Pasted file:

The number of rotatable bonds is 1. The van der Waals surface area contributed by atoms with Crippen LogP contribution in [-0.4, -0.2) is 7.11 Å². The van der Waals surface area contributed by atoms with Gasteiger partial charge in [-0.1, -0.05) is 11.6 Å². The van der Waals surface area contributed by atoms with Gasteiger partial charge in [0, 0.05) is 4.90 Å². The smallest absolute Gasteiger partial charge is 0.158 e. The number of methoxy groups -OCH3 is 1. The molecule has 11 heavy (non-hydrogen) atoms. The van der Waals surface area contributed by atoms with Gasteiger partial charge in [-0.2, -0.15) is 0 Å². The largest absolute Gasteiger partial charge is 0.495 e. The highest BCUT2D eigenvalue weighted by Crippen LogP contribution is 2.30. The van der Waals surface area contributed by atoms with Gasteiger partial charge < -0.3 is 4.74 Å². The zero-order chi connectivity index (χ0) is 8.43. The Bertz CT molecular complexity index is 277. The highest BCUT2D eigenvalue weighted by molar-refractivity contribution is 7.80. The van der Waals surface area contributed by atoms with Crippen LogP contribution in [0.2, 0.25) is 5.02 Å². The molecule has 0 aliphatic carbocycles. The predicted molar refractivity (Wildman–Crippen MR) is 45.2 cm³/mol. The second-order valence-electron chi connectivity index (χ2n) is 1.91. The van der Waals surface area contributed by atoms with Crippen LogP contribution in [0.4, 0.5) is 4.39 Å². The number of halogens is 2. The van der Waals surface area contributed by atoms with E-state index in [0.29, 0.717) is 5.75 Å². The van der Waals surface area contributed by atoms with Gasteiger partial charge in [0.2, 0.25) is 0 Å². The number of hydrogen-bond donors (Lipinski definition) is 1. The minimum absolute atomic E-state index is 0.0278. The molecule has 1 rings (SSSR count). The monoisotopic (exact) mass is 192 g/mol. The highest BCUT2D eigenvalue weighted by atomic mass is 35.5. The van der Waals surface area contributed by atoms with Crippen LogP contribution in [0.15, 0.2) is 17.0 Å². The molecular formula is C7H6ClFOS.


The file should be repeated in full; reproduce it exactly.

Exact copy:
The number of rotatable bonds is 1. The van der Waals surface area contributed by atoms with Crippen LogP contribution in [-0.4, -0.2) is 7.11 Å². The van der Waals surface area contributed by atoms with Gasteiger partial charge in [-0.1, -0.05) is 11.6 Å². The van der Waals surface area contributed by atoms with Gasteiger partial charge in [0, 0.05) is 4.90 Å². The smallest absolute Gasteiger partial charge is 0.158 e. The number of methoxy groups -OCH3 is 1. The molecule has 11 heavy (non-hydrogen) atoms. The van der Waals surface area contributed by atoms with Gasteiger partial charge in [-0.2, -0.15) is 0 Å². The largest absolute Gasteiger partial charge is 0.495 e. The highest BCUT2D eigenvalue weighted by Crippen LogP contribution is 2.30. The van der Waals surface area contributed by atoms with Gasteiger partial charge < -0.3 is 4.74 Å². The zero-order chi connectivity index (χ0) is 8.43. The Bertz CT molecular complexity index is 277. The highest BCUT2D eigenvalue weighted by molar-refractivity contribution is 7.80. The van der Waals surface area contributed by atoms with Crippen LogP contribution in [0.2, 0.25) is 5.02 Å². The molecule has 0 aliphatic carbocycles. The predicted molar refractivity (Wildman–Crippen MR) is 45.2 cm³/mol. The second-order valence-electron chi connectivity index (χ2n) is 1.91. The van der Waals surface area contributed by atoms with Crippen LogP contribution in [0.4, 0.5) is 4.39 Å². The number of halogens is 2. The van der Waals surface area contributed by atoms with E-state index in [0.29, 0.717) is 5.75 Å². The van der Waals surface area contributed by atoms with Gasteiger partial charge in [0.2, 0.25) is 0 Å². The number of hydrogen-bond donors (Lipinski definition) is 1. The minimum absolute atomic E-state index is 0.0278. The molecule has 1 rings (SSSR count). The monoisotopic (exact) mass is 192 g/mol. The highest BCUT2D eigenvalue weighted by atomic mass is 35.5. The van der Waals surface area contributed by atoms with Crippen LogP contribution in [0.15, 0.2) is 17.0 Å². The molecular formula is C7H6ClFOS.